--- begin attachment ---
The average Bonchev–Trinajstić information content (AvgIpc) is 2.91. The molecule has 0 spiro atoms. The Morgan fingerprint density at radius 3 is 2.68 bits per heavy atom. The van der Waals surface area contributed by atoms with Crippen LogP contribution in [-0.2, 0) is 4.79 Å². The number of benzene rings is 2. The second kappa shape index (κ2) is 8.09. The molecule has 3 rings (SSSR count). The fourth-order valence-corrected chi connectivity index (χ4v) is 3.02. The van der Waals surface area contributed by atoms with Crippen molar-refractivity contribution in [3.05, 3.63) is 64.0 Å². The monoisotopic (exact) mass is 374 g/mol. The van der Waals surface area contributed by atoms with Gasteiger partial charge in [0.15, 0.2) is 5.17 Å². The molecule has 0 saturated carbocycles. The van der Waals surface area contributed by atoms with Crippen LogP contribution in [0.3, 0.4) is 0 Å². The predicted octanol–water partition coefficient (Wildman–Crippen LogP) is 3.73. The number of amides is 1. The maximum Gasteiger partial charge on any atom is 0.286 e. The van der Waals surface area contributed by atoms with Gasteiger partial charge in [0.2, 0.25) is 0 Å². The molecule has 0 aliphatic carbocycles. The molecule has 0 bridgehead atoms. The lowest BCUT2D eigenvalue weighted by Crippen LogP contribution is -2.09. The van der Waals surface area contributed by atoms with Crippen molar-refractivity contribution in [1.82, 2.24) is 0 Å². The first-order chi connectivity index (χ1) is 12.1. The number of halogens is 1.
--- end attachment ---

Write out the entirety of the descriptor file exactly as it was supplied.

The average Bonchev–Trinajstić information content (AvgIpc) is 2.91. The molecule has 0 spiro atoms. The Morgan fingerprint density at radius 3 is 2.68 bits per heavy atom. The van der Waals surface area contributed by atoms with Crippen LogP contribution in [-0.2, 0) is 4.79 Å². The number of benzene rings is 2. The second kappa shape index (κ2) is 8.09. The molecule has 3 rings (SSSR count). The fourth-order valence-corrected chi connectivity index (χ4v) is 3.02. The van der Waals surface area contributed by atoms with Crippen molar-refractivity contribution in [3.05, 3.63) is 64.0 Å². The monoisotopic (exact) mass is 374 g/mol. The van der Waals surface area contributed by atoms with Gasteiger partial charge in [0.15, 0.2) is 5.17 Å². The molecule has 0 saturated carbocycles. The van der Waals surface area contributed by atoms with Crippen LogP contribution in [0.3, 0.4) is 0 Å². The predicted octanol–water partition coefficient (Wildman–Crippen LogP) is 3.73. The number of amides is 1. The maximum Gasteiger partial charge on any atom is 0.286 e. The van der Waals surface area contributed by atoms with Gasteiger partial charge in [0.2, 0.25) is 0 Å². The molecule has 0 aliphatic carbocycles. The molecule has 0 bridgehead atoms. The lowest BCUT2D eigenvalue weighted by Crippen LogP contribution is -2.09. The van der Waals surface area contributed by atoms with Crippen molar-refractivity contribution in [1.82, 2.24) is 0 Å². The first-order chi connectivity index (χ1) is 12.1. The number of halogens is 1.